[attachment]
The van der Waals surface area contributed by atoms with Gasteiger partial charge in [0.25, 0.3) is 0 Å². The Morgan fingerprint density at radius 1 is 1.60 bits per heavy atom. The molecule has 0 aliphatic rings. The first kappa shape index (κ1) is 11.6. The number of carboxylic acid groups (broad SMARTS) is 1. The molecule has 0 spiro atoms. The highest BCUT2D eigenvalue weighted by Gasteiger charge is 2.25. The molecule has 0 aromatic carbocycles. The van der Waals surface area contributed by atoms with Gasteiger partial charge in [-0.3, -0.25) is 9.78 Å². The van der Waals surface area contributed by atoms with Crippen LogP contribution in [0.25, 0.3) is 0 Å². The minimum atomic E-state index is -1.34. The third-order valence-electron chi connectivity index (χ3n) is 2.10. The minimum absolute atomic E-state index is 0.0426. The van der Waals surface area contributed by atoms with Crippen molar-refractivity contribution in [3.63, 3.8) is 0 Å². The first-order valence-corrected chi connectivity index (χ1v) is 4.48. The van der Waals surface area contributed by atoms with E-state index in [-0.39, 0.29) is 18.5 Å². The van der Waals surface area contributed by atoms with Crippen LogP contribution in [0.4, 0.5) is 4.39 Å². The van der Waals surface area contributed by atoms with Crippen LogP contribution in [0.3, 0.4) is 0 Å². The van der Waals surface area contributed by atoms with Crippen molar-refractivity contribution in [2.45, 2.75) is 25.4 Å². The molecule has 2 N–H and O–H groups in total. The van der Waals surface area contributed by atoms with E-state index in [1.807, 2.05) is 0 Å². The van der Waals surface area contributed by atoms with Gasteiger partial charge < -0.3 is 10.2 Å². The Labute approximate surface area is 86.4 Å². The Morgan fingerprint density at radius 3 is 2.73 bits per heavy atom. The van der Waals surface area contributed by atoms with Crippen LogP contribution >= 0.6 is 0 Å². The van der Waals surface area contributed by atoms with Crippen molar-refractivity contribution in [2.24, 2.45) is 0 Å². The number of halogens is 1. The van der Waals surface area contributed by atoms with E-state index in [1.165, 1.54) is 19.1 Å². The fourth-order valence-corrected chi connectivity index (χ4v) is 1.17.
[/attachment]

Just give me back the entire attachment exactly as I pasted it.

The van der Waals surface area contributed by atoms with Gasteiger partial charge in [0.25, 0.3) is 0 Å². The Morgan fingerprint density at radius 1 is 1.60 bits per heavy atom. The molecule has 0 aliphatic rings. The first kappa shape index (κ1) is 11.6. The number of carboxylic acid groups (broad SMARTS) is 1. The molecule has 0 spiro atoms. The highest BCUT2D eigenvalue weighted by Gasteiger charge is 2.25. The molecule has 0 aromatic carbocycles. The van der Waals surface area contributed by atoms with Gasteiger partial charge in [-0.3, -0.25) is 9.78 Å². The van der Waals surface area contributed by atoms with Crippen LogP contribution in [0.25, 0.3) is 0 Å². The minimum atomic E-state index is -1.34. The third-order valence-electron chi connectivity index (χ3n) is 2.10. The minimum absolute atomic E-state index is 0.0426. The van der Waals surface area contributed by atoms with Crippen molar-refractivity contribution in [3.63, 3.8) is 0 Å². The first-order valence-corrected chi connectivity index (χ1v) is 4.48. The van der Waals surface area contributed by atoms with E-state index in [-0.39, 0.29) is 18.5 Å². The van der Waals surface area contributed by atoms with Crippen LogP contribution in [0.4, 0.5) is 4.39 Å². The van der Waals surface area contributed by atoms with Crippen LogP contribution in [0.3, 0.4) is 0 Å². The van der Waals surface area contributed by atoms with Crippen molar-refractivity contribution in [2.45, 2.75) is 25.4 Å². The molecule has 2 N–H and O–H groups in total. The van der Waals surface area contributed by atoms with E-state index in [1.807, 2.05) is 0 Å². The van der Waals surface area contributed by atoms with Gasteiger partial charge < -0.3 is 10.2 Å². The Labute approximate surface area is 86.4 Å². The Morgan fingerprint density at radius 3 is 2.73 bits per heavy atom. The van der Waals surface area contributed by atoms with Crippen LogP contribution >= 0.6 is 0 Å². The van der Waals surface area contributed by atoms with Crippen molar-refractivity contribution in [2.24, 2.45) is 0 Å². The number of halogens is 1. The van der Waals surface area contributed by atoms with E-state index in [1.165, 1.54) is 19.1 Å². The fourth-order valence-corrected chi connectivity index (χ4v) is 1.17.